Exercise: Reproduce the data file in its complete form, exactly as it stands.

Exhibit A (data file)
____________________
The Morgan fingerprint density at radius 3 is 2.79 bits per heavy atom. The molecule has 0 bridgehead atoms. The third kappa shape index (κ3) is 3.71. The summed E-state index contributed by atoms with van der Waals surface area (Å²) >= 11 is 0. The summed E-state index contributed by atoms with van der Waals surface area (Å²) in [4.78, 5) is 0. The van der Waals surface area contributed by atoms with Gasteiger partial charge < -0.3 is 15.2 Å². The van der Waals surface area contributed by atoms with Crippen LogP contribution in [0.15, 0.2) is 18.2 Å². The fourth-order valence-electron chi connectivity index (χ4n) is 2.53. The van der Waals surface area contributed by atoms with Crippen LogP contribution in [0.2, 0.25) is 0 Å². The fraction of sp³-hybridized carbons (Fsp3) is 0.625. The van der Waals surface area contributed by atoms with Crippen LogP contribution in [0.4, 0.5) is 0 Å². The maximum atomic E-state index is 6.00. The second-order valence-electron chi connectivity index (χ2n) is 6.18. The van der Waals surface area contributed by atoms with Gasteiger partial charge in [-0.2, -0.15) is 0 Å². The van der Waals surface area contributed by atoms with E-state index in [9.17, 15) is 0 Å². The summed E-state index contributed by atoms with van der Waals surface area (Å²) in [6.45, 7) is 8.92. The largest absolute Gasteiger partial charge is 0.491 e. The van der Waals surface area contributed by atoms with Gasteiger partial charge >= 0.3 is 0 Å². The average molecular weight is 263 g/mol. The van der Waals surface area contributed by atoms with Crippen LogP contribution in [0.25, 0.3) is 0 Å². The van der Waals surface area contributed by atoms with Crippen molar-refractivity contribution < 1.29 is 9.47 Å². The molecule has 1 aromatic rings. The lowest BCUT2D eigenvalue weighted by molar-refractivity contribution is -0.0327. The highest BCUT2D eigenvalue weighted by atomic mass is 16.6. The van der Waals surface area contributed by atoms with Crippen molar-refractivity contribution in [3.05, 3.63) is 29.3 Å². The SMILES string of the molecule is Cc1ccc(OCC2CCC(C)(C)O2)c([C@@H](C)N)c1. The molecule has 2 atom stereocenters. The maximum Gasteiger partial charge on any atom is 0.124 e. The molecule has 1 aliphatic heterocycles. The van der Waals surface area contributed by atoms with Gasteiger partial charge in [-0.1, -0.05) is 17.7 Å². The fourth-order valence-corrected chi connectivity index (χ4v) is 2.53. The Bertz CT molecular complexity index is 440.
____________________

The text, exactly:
The Morgan fingerprint density at radius 3 is 2.79 bits per heavy atom. The molecule has 0 bridgehead atoms. The third kappa shape index (κ3) is 3.71. The summed E-state index contributed by atoms with van der Waals surface area (Å²) >= 11 is 0. The summed E-state index contributed by atoms with van der Waals surface area (Å²) in [4.78, 5) is 0. The van der Waals surface area contributed by atoms with Gasteiger partial charge < -0.3 is 15.2 Å². The van der Waals surface area contributed by atoms with Crippen LogP contribution in [0.15, 0.2) is 18.2 Å². The fourth-order valence-electron chi connectivity index (χ4n) is 2.53. The van der Waals surface area contributed by atoms with Crippen LogP contribution in [0.2, 0.25) is 0 Å². The fraction of sp³-hybridized carbons (Fsp3) is 0.625. The van der Waals surface area contributed by atoms with Crippen LogP contribution in [0.4, 0.5) is 0 Å². The maximum atomic E-state index is 6.00. The second-order valence-electron chi connectivity index (χ2n) is 6.18. The van der Waals surface area contributed by atoms with Gasteiger partial charge in [-0.2, -0.15) is 0 Å². The van der Waals surface area contributed by atoms with E-state index in [9.17, 15) is 0 Å². The summed E-state index contributed by atoms with van der Waals surface area (Å²) in [6.45, 7) is 8.92. The largest absolute Gasteiger partial charge is 0.491 e. The van der Waals surface area contributed by atoms with Gasteiger partial charge >= 0.3 is 0 Å². The average molecular weight is 263 g/mol. The van der Waals surface area contributed by atoms with Crippen LogP contribution in [0.25, 0.3) is 0 Å². The van der Waals surface area contributed by atoms with Crippen molar-refractivity contribution < 1.29 is 9.47 Å². The molecule has 1 aromatic rings. The lowest BCUT2D eigenvalue weighted by molar-refractivity contribution is -0.0327. The highest BCUT2D eigenvalue weighted by atomic mass is 16.6. The van der Waals surface area contributed by atoms with Crippen molar-refractivity contribution in [3.05, 3.63) is 29.3 Å². The SMILES string of the molecule is Cc1ccc(OCC2CCC(C)(C)O2)c([C@@H](C)N)c1. The molecule has 2 atom stereocenters. The maximum Gasteiger partial charge on any atom is 0.124 e. The molecule has 1 aliphatic heterocycles. The van der Waals surface area contributed by atoms with Gasteiger partial charge in [-0.1, -0.05) is 17.7 Å². The fourth-order valence-corrected chi connectivity index (χ4v) is 2.53. The Bertz CT molecular complexity index is 440.